Books

The Nasty Woman

Kellyanne Conway’s memoir settles scores with a litany of “overrated men”—and lays the groundwork for 2024.

Conway standing in the middle of a crowded White House conference room
Kellyanne Conway at the White House on election night 2020. Chip Somodevilla/Getty Images

“By every imaginable metric, I should have been a Democrat,” reads the first sentence in Kellyanne Conway’s memoir, Here’s the Deal, surely the nastiest Trump administration memoir yet, and possibly, given Conway’s track record, the most flagrantly dishonest. In other words, she writes, “a feminist. A man-hater.” That’s one of the more surprising passages in the book, because for someone who professes not to be a man-hater, Conway sure does hate a lot of men.

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Except for one man, of course: former President Donald Trump, who hired her to run the first successful presidential campaign managed by a woman and, she insists, “treated me and other working moms with respect.” But in 500 pages packed with more score-settling than a Quentin Tarantino movie, Conway gives free rein to her contempt for Jared Kushner, Steve Bannon, Mark Meadows, Brad Parscale, Reince Priebus, Sean Spicer, and countless other unnamed male Trump staffers. They condescended to her. They underestimated her. They stole credit from her. They sidelined her. And now she’s going to make them regret it.

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News coverage of Here’s the Deal has mostly focused on two of the book’s revelations. One is that Conway claims to have told Trump that he lost the 2020 election. (Trump denies this, but he’s a liar too, so who knows?) Then there are the glimpses Conway offers into her marriage to attorney George Conway, who originally championed her success as Trump’s campaign manager but later converted to Never Trump conservatism and founded the Lincoln Project. Conway quips that she lost her husband to Twitter, “and she’s not even hot”—a joke she makes twice; let no one call this book meticulously edited. But she also admits to feelings of betrayal and stress as her previously reticent husband became a tweeting machine devoted to slamming her boss. The public fascination with the Conways’ marriage once this rift developed wasn’t surprising. Families across the nation suffered schisms over Trumpism, and here was a case study happening on the steps of the White House.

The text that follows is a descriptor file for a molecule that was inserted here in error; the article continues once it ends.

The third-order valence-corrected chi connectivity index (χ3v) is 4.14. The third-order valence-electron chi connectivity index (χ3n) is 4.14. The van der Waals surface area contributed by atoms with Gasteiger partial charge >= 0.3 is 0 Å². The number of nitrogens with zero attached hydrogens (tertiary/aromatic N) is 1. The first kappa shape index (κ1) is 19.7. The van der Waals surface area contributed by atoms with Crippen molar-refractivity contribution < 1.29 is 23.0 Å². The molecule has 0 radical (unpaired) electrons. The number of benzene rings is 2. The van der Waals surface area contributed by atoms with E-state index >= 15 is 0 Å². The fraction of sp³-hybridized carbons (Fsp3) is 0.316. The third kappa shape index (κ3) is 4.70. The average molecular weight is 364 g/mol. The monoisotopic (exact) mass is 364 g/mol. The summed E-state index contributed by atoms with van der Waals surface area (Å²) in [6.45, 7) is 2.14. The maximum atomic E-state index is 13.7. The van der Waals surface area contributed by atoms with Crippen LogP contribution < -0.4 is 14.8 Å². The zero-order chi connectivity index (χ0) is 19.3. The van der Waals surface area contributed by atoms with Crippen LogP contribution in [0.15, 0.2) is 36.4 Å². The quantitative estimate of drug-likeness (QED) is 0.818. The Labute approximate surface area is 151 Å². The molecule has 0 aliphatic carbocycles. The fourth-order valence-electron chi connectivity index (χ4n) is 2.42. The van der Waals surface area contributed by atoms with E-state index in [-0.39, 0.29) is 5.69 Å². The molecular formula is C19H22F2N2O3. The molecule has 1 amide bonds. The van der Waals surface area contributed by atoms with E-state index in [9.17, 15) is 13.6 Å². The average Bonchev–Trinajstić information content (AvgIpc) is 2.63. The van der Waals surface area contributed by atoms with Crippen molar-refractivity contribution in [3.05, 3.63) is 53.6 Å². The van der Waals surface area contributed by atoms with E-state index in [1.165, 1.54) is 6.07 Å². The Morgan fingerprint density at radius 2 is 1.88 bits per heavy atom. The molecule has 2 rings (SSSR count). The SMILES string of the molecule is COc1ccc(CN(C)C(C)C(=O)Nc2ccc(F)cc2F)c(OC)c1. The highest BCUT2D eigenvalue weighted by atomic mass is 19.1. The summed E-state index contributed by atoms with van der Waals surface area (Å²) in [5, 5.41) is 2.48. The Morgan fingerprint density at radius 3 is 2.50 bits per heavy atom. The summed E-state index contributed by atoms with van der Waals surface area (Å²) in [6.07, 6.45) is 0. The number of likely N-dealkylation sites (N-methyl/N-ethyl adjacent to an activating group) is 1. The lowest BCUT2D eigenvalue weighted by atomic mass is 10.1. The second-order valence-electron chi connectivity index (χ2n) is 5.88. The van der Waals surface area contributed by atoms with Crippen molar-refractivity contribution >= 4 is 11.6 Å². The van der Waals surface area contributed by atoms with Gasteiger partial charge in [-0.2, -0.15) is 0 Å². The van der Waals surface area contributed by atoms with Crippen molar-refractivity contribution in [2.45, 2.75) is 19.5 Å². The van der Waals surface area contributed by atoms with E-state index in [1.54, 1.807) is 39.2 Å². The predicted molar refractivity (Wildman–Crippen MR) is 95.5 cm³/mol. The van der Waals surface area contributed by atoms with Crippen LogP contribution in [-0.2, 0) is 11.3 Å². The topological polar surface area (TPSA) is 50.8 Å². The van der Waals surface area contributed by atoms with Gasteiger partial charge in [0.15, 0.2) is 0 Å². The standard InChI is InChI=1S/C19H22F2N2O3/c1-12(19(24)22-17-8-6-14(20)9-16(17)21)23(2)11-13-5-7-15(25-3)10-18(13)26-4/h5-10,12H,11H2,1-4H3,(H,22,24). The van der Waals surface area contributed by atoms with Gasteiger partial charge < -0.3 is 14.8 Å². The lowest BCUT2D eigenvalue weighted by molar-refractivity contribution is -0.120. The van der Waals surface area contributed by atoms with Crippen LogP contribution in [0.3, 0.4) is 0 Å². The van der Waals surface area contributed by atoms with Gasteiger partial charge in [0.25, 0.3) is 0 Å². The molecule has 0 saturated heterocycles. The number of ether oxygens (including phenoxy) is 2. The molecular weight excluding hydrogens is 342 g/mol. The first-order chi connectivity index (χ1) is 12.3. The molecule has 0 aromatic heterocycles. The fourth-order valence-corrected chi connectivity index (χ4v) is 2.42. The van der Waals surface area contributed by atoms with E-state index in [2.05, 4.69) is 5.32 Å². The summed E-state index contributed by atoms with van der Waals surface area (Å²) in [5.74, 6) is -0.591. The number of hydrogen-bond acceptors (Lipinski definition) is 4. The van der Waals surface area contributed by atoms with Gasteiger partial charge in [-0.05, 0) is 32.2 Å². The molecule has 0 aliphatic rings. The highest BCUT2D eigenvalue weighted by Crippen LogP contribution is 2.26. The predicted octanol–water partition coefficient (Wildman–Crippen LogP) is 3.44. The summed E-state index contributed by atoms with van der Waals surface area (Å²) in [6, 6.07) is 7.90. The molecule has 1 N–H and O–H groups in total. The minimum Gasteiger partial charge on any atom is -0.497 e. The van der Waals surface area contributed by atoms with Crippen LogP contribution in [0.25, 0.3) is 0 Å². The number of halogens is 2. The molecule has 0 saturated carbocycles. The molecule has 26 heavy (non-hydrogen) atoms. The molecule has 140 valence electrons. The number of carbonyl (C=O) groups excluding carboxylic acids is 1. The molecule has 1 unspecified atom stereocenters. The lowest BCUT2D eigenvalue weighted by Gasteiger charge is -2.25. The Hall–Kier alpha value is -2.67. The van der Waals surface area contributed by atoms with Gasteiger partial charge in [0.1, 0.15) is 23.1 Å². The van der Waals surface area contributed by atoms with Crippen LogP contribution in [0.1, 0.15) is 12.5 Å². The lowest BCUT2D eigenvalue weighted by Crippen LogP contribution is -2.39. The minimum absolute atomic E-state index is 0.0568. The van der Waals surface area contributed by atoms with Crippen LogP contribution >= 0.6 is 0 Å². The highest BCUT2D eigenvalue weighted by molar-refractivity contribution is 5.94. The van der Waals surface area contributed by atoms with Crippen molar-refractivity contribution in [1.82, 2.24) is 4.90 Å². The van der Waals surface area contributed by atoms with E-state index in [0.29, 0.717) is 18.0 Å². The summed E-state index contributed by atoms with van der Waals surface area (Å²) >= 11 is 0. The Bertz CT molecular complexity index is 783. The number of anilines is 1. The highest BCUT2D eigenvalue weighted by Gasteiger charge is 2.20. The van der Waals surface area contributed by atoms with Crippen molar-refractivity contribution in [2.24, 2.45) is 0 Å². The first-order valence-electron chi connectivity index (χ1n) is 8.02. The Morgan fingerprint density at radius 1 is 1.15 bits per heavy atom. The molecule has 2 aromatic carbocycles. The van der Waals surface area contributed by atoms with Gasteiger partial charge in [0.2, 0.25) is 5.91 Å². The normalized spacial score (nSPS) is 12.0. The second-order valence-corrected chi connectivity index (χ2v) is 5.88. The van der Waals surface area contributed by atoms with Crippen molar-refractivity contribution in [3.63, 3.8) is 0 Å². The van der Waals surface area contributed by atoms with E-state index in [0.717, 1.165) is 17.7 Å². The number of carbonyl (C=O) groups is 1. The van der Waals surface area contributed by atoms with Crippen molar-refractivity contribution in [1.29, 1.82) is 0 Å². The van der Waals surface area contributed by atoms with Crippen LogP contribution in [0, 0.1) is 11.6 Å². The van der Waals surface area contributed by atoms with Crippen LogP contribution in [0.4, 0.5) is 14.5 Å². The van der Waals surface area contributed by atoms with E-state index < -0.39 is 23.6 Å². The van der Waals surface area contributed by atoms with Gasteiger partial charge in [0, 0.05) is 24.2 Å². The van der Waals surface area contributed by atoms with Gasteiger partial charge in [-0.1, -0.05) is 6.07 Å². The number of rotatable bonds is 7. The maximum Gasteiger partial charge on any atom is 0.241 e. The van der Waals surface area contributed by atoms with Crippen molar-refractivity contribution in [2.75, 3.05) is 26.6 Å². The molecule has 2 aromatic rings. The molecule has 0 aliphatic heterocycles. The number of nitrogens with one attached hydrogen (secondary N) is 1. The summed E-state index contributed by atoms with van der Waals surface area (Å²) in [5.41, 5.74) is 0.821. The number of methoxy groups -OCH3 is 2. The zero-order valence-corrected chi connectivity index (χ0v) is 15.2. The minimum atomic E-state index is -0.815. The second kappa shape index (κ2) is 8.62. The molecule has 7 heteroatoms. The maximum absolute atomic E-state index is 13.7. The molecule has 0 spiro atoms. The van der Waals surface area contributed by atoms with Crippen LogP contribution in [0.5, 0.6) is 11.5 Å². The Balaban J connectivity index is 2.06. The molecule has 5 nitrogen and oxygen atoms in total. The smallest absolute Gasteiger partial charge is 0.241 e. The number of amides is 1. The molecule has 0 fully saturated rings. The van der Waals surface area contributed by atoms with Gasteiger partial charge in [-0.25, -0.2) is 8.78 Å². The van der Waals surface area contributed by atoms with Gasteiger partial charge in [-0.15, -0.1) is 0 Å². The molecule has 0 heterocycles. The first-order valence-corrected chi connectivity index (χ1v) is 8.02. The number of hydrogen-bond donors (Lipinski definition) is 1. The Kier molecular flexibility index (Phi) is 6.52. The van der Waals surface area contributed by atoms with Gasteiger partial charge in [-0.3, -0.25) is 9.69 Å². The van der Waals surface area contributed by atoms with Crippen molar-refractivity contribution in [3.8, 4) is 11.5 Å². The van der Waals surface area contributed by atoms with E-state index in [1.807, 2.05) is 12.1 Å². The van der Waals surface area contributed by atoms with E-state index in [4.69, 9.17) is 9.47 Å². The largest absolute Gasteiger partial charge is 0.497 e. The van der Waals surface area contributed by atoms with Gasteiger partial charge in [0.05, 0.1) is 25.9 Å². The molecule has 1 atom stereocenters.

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That was only the beginning of Conway’s troubles at home. As uncomfortable as her husband’s jibes at her boss made her, he didn’t directly criticize her, even if she doesn’t actually acknowledge this, so closely did she identify with her employer. Not so the couple’s eldest daughter, Claudia, who, galvanized by the racial justice protests of 2020, launched a robust progressive TikTok account. A year later, Claudia made murky accusations of abuse against her mother, then walked them back, in a series of since-deleted TikTok videos. Completely skirting Claudia’s incendiary complaints about herself, Conway lights into then New York Times journalist Taylor Lorenz for calling attention to Claudia’s TikTok, and for DMing the then 15-year-old without getting her parents’ permission first.

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It’s a signature Conwayian rhetorical move, to spin off into arias of outrage about some side issue in order to avoid addressing the matter at hand. When Wolf Blitzer gingerly raised the subject of her husband’s tweets during a CNN interview, Conway noted, fairly enough, that George was expressing his own opinion, but then went on the offensive with a heaping bowlful of word salad, which for some reason she reprints verbatim: “And where—honestly, where is the shame? Where is the introspection of people who have said for three years, respectfully, Wolf, actually beginning in May of 2017, I’ll quote ‘your wife’s husband’ right now. I won’t talk about your marriage, but I’ll quote your wife’s husband.”